Similarly, SPXL's theoretical gain over the last 10 years based on SP500's ~12% annualised return is halved by volatility. If you assume the same halving during more "normal" years that return 8% annualised (SP500's historical return adjusted to ~2% inflation), the same cut reduces SPXL's return over 10 years to SSO's, which uses only 2x leverage.

So, IMHO 3x long ETFs aren't worth the risk and pain from drawdowns. Not entirely sure whether 2x long are, but if anything I'd limit myself to 2x long, SSO doesn't deviate all that much from the theoretical/optimal return (based on SP500's annualised return).

SPXL, effect of volatility on 1-year performance, taken from the prospectus (p.6).
Prospectus: "The index's annualised historical volatility rate for the five year period ended Dember 31, 2019 was 13.43%":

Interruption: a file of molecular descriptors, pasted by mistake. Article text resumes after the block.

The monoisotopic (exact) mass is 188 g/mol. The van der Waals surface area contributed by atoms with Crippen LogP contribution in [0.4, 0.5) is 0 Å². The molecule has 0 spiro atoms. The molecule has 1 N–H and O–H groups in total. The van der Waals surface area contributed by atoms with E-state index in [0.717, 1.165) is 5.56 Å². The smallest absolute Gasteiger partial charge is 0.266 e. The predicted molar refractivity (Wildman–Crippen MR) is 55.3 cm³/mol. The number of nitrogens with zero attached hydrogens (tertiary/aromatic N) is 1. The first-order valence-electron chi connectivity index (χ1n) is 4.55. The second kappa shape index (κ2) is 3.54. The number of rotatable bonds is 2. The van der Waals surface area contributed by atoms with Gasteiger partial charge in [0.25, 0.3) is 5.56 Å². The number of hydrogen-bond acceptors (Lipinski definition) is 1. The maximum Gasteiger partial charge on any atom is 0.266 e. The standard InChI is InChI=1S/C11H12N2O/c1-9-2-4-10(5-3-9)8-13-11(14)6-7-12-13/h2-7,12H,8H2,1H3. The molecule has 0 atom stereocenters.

Last edited by Urs Max; 27.11.2020 at 19:35.
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Old 27.11.2020, 19:45
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Re: Leveraged ETFs

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i think it is a good principle to buy as simple/vanilla products as possible.
Keep things simple and don't swing for the fences. When promised quick profits, respond with a quick "no."
Warren Buffett agrees with you, Sir

I find hironic that people ask about leveraged products when the market reaches new highs rather than after a 30% crash
Besides, a person asking information about such securities on an Internet forum means he/she is not really aware of the risks:
“My partner Charlie Munger says there are only three ways a smart person can go broke: liquor, ladies, and leverage. Now the truth is – the first two he just added because they started with L – it’s leverage.”